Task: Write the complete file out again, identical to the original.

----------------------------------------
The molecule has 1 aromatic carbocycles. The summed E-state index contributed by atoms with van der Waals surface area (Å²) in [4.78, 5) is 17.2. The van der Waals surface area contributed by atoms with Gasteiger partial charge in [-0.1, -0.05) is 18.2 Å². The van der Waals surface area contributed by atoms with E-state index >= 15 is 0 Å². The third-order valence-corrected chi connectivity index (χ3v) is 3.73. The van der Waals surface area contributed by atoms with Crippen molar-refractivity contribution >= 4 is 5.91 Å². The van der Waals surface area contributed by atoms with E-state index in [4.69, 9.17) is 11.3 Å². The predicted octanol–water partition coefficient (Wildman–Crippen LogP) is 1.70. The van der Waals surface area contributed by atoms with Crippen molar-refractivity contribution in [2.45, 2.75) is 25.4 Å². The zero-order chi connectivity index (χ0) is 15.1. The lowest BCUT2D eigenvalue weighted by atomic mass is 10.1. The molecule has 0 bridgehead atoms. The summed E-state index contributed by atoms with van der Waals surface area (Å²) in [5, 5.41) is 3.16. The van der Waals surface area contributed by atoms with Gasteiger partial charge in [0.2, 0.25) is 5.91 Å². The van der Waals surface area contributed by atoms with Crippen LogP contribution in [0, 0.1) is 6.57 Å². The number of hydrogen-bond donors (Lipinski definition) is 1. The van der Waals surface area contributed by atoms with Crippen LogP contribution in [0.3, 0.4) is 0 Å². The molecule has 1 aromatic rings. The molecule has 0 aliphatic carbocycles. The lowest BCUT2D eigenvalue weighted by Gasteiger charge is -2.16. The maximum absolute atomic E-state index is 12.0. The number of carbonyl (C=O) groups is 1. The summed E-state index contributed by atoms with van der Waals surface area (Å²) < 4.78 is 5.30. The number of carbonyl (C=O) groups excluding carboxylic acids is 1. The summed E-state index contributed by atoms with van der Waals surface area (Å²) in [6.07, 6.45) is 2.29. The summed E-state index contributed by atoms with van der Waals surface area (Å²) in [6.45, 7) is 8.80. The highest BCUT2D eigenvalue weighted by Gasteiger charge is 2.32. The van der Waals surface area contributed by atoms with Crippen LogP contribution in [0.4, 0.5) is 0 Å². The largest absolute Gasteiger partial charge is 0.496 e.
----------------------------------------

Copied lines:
The molecule has 1 aromatic carbocycles. The summed E-state index contributed by atoms with van der Waals surface area (Å²) in [4.78, 5) is 17.2. The van der Waals surface area contributed by atoms with Gasteiger partial charge in [-0.1, -0.05) is 18.2 Å². The van der Waals surface area contributed by atoms with E-state index >= 15 is 0 Å². The third-order valence-corrected chi connectivity index (χ3v) is 3.73. The van der Waals surface area contributed by atoms with Crippen molar-refractivity contribution >= 4 is 5.91 Å². The van der Waals surface area contributed by atoms with E-state index in [4.69, 9.17) is 11.3 Å². The predicted octanol–water partition coefficient (Wildman–Crippen LogP) is 1.70. The van der Waals surface area contributed by atoms with Crippen molar-refractivity contribution in [2.45, 2.75) is 25.4 Å². The zero-order chi connectivity index (χ0) is 15.1. The lowest BCUT2D eigenvalue weighted by atomic mass is 10.1. The molecule has 0 bridgehead atoms. The summed E-state index contributed by atoms with van der Waals surface area (Å²) in [5, 5.41) is 3.16. The van der Waals surface area contributed by atoms with Gasteiger partial charge in [0.2, 0.25) is 5.91 Å². The van der Waals surface area contributed by atoms with Crippen LogP contribution in [0, 0.1) is 6.57 Å². The number of hydrogen-bond donors (Lipinski definition) is 1. The van der Waals surface area contributed by atoms with Crippen LogP contribution in [0.3, 0.4) is 0 Å². The molecule has 1 aromatic rings. The molecule has 0 aliphatic carbocycles. The lowest BCUT2D eigenvalue weighted by Gasteiger charge is -2.16. The maximum absolute atomic E-state index is 12.0. The number of carbonyl (C=O) groups is 1. The summed E-state index contributed by atoms with van der Waals surface area (Å²) < 4.78 is 5.30. The number of carbonyl (C=O) groups excluding carboxylic acids is 1. The summed E-state index contributed by atoms with van der Waals surface area (Å²) in [6.07, 6.45) is 2.29. The summed E-state index contributed by atoms with van der Waals surface area (Å²) in [6.45, 7) is 8.80. The highest BCUT2D eigenvalue weighted by Gasteiger charge is 2.32. The van der Waals surface area contributed by atoms with Crippen LogP contribution in [0.4, 0.5) is 0 Å². The largest absolute Gasteiger partial charge is 0.496 e.